New Report Quantifies Total Incentives Offered to Rooftop Solar Customers

Our friends at the Consumer Energy Alliance (CEA), a nonprofit, nonpartisan organization representing the interests of energy consumers, recently released a report that attempts to quantify the total amount of incentives available to those customers who opt to install rooftop solar photovoltaic (PV) systems. The report – titled Incentivizing Solar Energy: An In-Depth Analysis of U.S. Solar Incentives – draws upon data from 15 states[i] that were selected in order to account for diversity in geography, solar incentives, rate designs and wholesale electricity rates across the country.

 The four primary incentives available to rooftop solar customers are:

  1. Direct incentives. These typically take the form of tax credits or deductions from federal and state governments. All distributed generation (DG) customers receive the Residential Energy Efficiency Property Credit (REEPC), a federal tax credit equal to 30 percent of installation costs of the PV system. This credit is similar in nature to the investment tax credit (ITC) currently afforded to utility-scale solar facilities. In addition, depending on the state or locality, customers can take advantage of a variety of income, sales and property tax deductions or exemptions.
  1. Net energy metering (NEM) incentives. Currently, 44 states and the District of Columbia offer net metering programs to DG customers. The programs allow customers to receive a bill credit for any surplus electricity generated from their PV systems. These credits are typically higher than a utility’s avoided cost and allow customers to avoid paying for the maintenance of and services provided by the electric grid.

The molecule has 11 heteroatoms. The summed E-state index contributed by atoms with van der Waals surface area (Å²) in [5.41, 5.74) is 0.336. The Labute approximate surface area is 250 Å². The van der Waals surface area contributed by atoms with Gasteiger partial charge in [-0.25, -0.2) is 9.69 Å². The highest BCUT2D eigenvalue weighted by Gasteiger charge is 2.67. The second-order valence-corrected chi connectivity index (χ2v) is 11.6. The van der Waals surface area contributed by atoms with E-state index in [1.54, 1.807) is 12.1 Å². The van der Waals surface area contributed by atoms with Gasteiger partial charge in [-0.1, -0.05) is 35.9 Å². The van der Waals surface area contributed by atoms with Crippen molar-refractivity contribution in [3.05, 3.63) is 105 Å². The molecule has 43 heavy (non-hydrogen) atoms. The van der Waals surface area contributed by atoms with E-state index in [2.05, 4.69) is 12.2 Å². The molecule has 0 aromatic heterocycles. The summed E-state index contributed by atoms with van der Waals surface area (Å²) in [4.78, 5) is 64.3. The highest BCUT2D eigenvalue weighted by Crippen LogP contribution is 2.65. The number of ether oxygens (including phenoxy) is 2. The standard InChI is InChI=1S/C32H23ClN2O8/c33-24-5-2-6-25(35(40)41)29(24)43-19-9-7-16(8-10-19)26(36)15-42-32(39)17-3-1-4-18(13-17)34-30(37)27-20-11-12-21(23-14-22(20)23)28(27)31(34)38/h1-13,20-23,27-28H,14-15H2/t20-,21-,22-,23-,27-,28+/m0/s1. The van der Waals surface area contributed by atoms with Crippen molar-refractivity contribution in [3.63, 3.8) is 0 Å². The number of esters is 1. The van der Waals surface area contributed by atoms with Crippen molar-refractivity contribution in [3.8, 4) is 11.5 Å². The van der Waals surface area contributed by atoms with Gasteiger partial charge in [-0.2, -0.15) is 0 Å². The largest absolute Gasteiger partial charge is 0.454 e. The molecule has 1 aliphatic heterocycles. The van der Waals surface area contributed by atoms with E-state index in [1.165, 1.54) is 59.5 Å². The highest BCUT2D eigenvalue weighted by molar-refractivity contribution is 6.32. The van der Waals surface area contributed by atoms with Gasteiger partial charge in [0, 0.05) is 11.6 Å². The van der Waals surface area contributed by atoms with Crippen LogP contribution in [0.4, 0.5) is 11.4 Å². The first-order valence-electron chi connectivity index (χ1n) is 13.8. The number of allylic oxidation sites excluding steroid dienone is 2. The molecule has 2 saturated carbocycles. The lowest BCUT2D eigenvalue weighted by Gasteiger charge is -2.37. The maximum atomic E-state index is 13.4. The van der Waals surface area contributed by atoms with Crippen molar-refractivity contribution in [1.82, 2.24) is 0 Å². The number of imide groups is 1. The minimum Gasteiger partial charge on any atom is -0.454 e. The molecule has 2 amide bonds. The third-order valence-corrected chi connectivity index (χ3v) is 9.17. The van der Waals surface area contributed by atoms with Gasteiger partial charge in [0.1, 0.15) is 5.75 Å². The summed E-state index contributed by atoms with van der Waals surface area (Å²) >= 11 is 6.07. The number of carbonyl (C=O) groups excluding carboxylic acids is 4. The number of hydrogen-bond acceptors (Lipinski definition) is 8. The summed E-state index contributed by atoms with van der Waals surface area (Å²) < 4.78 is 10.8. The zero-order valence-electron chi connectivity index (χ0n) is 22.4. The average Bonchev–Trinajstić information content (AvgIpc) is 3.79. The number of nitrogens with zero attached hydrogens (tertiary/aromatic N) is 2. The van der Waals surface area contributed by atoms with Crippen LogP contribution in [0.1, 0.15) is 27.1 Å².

1. Third party ownership (TPO) incentives. Many states now allow third-party businesses to install PV systems on a homeowner’s roof. The third party can then either lease the panels to the homeowner or sell the electricity directly to the homeowner through a long-term contract. The fair market value of these systems is typically higher than the installed cost, allowing greater access to the direct incentives offered by governments. Further, the TPO can depreciate the rooftop solar panels as a business asset after just five years.
  1. Renewable energy certificates (RECs). RECs are tradeable energy commodities that can represent one megawatt-hour (MWh) of electricity generated from a renewable source. These are valuable (and can oftentimes be sold at inflated, above-market rates) because states with renewable portfolio standards (RPS) can purchase them in order to satisfy the mandate.

The quantitative total of these incentives are reflected in the chart below:


A couple things immediately jump out. First, the incentives offered for rooftop solar are significant. Incentives for systems owned by homeowners or leased to homeowners by a third party are oftentimes greater than the total installation cost. As a result, the viability of the rooftop solar industry remains very much beholden to government incentives. That rooftop solar companies earlier this year threatened to leave Nevada after the Public Utilities Commission of Nevada (PUCN) approved a new net metering rate structure is further evidence of this fact.

During the last few years, the cost of rooftop has dropped significantly. In 2007, the median cost of rooftop solar was about $9 per Watt DC. By 2013, this number had fallen to under $5, representing a 44 percent drop in roughly six years. In light of these cost reductions and increased market penetration of rooftop solar, policymakers should be encouraged to reconsider the value and effectiveness of considering to offer such generous incentives.


[i] Arizona, California, Connecticut, Florida, Georgia, Illinois, Louisiana, Maine, Massachusetts, Michigan, Minnesota, New Hampshire, New Jersey, Nevada and North Carolina.

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